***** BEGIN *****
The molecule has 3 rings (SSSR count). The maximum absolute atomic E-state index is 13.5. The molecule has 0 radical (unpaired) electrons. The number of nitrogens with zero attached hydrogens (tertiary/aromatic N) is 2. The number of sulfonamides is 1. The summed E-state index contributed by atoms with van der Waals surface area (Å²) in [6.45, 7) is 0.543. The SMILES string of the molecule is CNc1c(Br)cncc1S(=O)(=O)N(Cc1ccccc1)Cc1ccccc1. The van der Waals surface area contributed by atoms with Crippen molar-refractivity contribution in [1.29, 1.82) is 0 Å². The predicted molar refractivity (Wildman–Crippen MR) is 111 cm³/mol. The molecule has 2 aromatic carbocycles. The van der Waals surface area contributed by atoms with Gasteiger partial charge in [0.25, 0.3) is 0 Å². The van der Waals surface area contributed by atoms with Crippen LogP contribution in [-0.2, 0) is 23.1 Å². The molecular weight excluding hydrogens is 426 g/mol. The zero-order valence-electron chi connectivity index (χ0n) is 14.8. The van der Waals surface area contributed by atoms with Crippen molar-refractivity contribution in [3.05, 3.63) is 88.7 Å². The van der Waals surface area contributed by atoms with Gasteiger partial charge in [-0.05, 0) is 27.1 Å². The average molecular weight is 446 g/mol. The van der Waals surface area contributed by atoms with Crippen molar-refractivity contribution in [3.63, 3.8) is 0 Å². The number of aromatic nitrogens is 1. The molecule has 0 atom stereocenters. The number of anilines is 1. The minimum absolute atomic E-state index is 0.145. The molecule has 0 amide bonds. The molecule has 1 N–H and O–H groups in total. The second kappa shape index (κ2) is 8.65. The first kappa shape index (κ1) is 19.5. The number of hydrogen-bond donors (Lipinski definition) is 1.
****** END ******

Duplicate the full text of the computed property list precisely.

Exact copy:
The molecule has 3 rings (SSSR count). The maximum absolute atomic E-state index is 13.5. The molecule has 0 radical (unpaired) electrons. The number of nitrogens with zero attached hydrogens (tertiary/aromatic N) is 2. The number of sulfonamides is 1. The summed E-state index contributed by atoms with van der Waals surface area (Å²) in [6.45, 7) is 0.543. The SMILES string of the molecule is CNc1c(Br)cncc1S(=O)(=O)N(Cc1ccccc1)Cc1ccccc1. The van der Waals surface area contributed by atoms with Crippen molar-refractivity contribution in [1.29, 1.82) is 0 Å². The predicted molar refractivity (Wildman–Crippen MR) is 111 cm³/mol. The molecule has 2 aromatic carbocycles. The van der Waals surface area contributed by atoms with Gasteiger partial charge in [0.25, 0.3) is 0 Å². The van der Waals surface area contributed by atoms with Crippen LogP contribution in [-0.2, 0) is 23.1 Å². The molecular weight excluding hydrogens is 426 g/mol. The zero-order valence-electron chi connectivity index (χ0n) is 14.8. The van der Waals surface area contributed by atoms with Crippen molar-refractivity contribution in [3.05, 3.63) is 88.7 Å². The van der Waals surface area contributed by atoms with Gasteiger partial charge in [-0.05, 0) is 27.1 Å². The average molecular weight is 446 g/mol. The van der Waals surface area contributed by atoms with Crippen molar-refractivity contribution in [3.63, 3.8) is 0 Å². The number of aromatic nitrogens is 1. The molecule has 0 atom stereocenters. The number of anilines is 1. The minimum absolute atomic E-state index is 0.145. The molecule has 0 amide bonds. The molecule has 1 N–H and O–H groups in total. The second kappa shape index (κ2) is 8.65. The first kappa shape index (κ1) is 19.5. The number of hydrogen-bond donors (Lipinski definition) is 1.